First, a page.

Jennifer Meale, communications director for Bondi’s office, confirmed to PolitiFact Florida that the wording in the initial brief was intended to apply only to the amendment language referring to "other conditions," which are described as "debilitating diseases" in the ballot summary. "Other aspects of the amendment weren’t considered in this way," she said. "That’s the portion that was misleading."
Cultivation, distribution and possession restrictions
In regards to overall leniency, however, there is much more to consider than just the definition of what could be covered. The Florida law would not, for instance, protect patients growing their own plants, which 15 states permit to some degree. Michigan and Montana, for example, don’t specify there have to be medical marijuana dispensaries, according to pro-legislation Marijuana Policy Project spokesman Dan Riffle, so cultivation at home is a common method for patients to maintain a supply of the drug. Arizona lets you grow marijuana plants if you live more than 25 miles from a dispensary.
Instead, the Florida amendment outlines that the state department of health or some other designated agency must regulate a dispensary network, a requirement by 14 states. (States are limited to regulating the distribution network instead of operating it, lest the states open themselves up to a violation of federal law.)
Furthermore, the proposal does not contain wording on possession limits, which also vary by state. "Most allow 2 to 2.5 ounces, but some are as low as one ounce, and some are as high as 24 ounces," Riffle said. "The Florida initiative leaves that up to the Department of Health to determine, and they'll probably say 1 to 2 ounces if this passes."
Riffle added the amendment also does not carry any protections for housing or employment discrimination against patients or caregivers. One example he gives is how in Arizona, a licensed patient cannot be fired from a job for failing a drug test. The Florida law makes no mention of such instances.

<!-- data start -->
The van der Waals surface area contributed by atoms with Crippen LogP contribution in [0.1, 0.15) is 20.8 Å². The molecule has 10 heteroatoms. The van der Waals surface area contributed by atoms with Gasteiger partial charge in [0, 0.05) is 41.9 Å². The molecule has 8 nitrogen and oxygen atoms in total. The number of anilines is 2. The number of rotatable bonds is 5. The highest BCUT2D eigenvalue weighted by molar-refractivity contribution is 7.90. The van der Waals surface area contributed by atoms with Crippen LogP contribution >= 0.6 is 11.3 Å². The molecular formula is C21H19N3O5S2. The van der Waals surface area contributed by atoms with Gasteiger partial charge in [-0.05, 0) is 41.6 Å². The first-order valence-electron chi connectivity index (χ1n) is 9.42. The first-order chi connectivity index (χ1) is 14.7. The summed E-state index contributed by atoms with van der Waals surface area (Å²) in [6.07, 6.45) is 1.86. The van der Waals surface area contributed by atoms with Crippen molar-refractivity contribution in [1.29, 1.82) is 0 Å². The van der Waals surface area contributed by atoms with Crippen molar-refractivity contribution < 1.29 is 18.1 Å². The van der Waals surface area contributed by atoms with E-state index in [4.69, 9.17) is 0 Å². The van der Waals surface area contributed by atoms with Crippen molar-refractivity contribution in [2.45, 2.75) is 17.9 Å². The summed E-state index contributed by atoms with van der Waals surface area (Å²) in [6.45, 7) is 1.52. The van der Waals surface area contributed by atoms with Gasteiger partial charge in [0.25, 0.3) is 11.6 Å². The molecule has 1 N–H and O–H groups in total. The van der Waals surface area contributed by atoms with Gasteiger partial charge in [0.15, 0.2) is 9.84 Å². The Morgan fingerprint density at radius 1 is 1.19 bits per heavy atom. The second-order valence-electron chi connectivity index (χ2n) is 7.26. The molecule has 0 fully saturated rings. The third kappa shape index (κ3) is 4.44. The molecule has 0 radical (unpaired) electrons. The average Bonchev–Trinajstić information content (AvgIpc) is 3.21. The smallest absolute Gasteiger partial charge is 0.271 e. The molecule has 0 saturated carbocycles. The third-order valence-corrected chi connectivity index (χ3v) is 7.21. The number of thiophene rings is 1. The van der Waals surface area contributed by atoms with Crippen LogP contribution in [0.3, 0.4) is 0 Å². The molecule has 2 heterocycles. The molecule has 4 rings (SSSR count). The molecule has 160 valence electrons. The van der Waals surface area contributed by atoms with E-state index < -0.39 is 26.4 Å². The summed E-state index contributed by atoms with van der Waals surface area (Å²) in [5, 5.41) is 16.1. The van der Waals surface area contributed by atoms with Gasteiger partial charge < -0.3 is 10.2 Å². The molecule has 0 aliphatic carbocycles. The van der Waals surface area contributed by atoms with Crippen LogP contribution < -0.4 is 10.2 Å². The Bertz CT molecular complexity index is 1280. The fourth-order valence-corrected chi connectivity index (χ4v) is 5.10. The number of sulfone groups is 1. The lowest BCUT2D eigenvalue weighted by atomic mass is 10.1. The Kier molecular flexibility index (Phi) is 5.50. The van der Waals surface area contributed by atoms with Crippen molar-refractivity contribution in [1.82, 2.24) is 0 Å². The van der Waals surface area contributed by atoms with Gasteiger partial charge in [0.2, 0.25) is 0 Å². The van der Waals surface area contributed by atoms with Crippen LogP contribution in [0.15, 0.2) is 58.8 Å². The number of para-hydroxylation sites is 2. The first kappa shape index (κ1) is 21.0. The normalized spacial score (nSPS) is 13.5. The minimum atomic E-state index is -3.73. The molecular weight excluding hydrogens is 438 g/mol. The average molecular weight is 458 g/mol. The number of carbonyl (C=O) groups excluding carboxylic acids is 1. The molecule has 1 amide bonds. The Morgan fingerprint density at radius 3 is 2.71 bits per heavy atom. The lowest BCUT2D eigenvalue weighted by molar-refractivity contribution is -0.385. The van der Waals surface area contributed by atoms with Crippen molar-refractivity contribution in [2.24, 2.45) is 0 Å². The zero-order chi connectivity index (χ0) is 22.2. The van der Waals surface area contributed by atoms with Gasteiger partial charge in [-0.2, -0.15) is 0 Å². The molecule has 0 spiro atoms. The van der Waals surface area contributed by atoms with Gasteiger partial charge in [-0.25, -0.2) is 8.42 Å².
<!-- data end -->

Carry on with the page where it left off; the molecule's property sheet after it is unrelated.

Riffle said the Florida proposal overall "is a relatively average medical marijuana law," not as restrictive as places like Connecticut, Illinois or New Jersey, but not as liberal as California, Arizona or Massachusetts.
Vanderbilt Law School professor Robert Mikos agreed that by using the term "conditions" in its language for recommendations, the Florida amendment is "on the lenient side." But, he added, "it looks like Florida is going the more restrictive route by requiring the use of treatment centers and licensing and regulation through the state."
Even the language for doctor recommendations is a little stricter, he said, such as saying the benefits of approved cannabis use "would likely outweigh the potential health risks," instead of wording it that drug use "might benefit" a patient, as is used by some other states.
Bondi’s office is arguing the proposed Florida Amendment is worded loosely enough in its definitions of what could be treated by the drug that it would put it in league with "the most lenient medical-marijuana states."
The Florida proposal would allow doctors to make recommendations for marijuana use without getting approval from a designated state agency, a rare guideline. Only two states with medical marijuana laws, California and Massachusetts, allow patients to obtain cannabis this way.
But if we look at the amendment’s approach to regulation, distribution and registration, it’s a different picture. Florida actually places plenty of restrictions on these categories, moving the proposal closer to the middle of the pack.
Bondi’s brief didn’t focus on those other considerations. Some outside experts feel it’s a little misleading to say Florida will become "one of the most lenient medical-marijuana states" without explicitly couching it in terms of getting an unspecified condition approved for treatment with only a doctor’s written recommendation.
We rate her statement Mostly True.
Office of Attorney General Pam Bondi, "Advisory opinion to the Attorney General Re: Use of Marijuana for certain medical conditions," accessed Dec. 11, 2013
Constitutional Amendment Petition Form, "Use of Marijuana for Certain Medical Conditions," accessed Dec. 11, 2013
PolitiFact Florida Medical marijuana easy to get under proposed Florida law, sheriff says, Nov. 25, 2013
Tampa Bay Times, "Florida Supreme Court to hear medical marijuana case," Dec. 4, 2013
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New Mexico Department of Health, Medical use of cannabis: Advisory board responsibilities and duties, Dec. 12, 2013
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District of Columbia Department of Health Legalization of Marijuana for Medical Treatment Act of 2010, accessed Dec. 12, 2013